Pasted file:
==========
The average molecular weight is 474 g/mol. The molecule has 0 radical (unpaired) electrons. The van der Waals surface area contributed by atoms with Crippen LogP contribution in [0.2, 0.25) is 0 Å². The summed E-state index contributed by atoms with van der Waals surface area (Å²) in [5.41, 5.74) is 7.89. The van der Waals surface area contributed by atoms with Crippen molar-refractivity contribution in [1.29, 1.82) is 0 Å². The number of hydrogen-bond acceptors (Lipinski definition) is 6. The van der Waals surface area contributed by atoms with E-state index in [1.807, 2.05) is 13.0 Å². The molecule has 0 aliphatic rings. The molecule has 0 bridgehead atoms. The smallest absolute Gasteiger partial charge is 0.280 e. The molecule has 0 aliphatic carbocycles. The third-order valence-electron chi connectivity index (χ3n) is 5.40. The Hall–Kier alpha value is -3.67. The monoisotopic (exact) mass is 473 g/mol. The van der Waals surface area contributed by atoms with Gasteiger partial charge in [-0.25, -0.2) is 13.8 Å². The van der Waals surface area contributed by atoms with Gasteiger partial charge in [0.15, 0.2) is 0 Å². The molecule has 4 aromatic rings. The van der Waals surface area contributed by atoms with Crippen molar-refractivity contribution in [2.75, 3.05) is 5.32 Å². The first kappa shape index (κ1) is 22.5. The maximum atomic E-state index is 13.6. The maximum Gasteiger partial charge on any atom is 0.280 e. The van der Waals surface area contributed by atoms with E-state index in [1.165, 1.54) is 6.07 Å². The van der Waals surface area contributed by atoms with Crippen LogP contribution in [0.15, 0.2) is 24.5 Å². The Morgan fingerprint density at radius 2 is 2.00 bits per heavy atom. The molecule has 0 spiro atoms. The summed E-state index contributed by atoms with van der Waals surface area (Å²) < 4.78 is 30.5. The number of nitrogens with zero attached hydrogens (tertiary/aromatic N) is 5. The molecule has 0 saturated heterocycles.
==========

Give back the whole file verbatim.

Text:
The average molecular weight is 474 g/mol. The molecule has 0 radical (unpaired) electrons. The van der Waals surface area contributed by atoms with Crippen LogP contribution in [0.2, 0.25) is 0 Å². The summed E-state index contributed by atoms with van der Waals surface area (Å²) in [5.41, 5.74) is 7.89. The van der Waals surface area contributed by atoms with Crippen molar-refractivity contribution in [1.29, 1.82) is 0 Å². The number of hydrogen-bond acceptors (Lipinski definition) is 6. The van der Waals surface area contributed by atoms with E-state index in [1.807, 2.05) is 13.0 Å². The molecule has 0 aliphatic rings. The molecule has 0 bridgehead atoms. The smallest absolute Gasteiger partial charge is 0.280 e. The molecule has 0 aliphatic carbocycles. The third-order valence-electron chi connectivity index (χ3n) is 5.40. The Hall–Kier alpha value is -3.67. The monoisotopic (exact) mass is 473 g/mol. The van der Waals surface area contributed by atoms with Gasteiger partial charge in [-0.25, -0.2) is 13.8 Å². The van der Waals surface area contributed by atoms with Gasteiger partial charge in [0.15, 0.2) is 0 Å². The molecule has 4 aromatic rings. The van der Waals surface area contributed by atoms with Crippen molar-refractivity contribution in [2.75, 3.05) is 5.32 Å². The first kappa shape index (κ1) is 22.5. The maximum atomic E-state index is 13.6. The maximum Gasteiger partial charge on any atom is 0.280 e. The van der Waals surface area contributed by atoms with E-state index in [1.165, 1.54) is 6.07 Å². The van der Waals surface area contributed by atoms with Crippen LogP contribution in [0.15, 0.2) is 24.5 Å². The Morgan fingerprint density at radius 2 is 2.00 bits per heavy atom. The molecule has 0 spiro atoms. The summed E-state index contributed by atoms with van der Waals surface area (Å²) < 4.78 is 30.5. The number of nitrogens with zero attached hydrogens (tertiary/aromatic N) is 5. The molecule has 0 saturated heterocycles.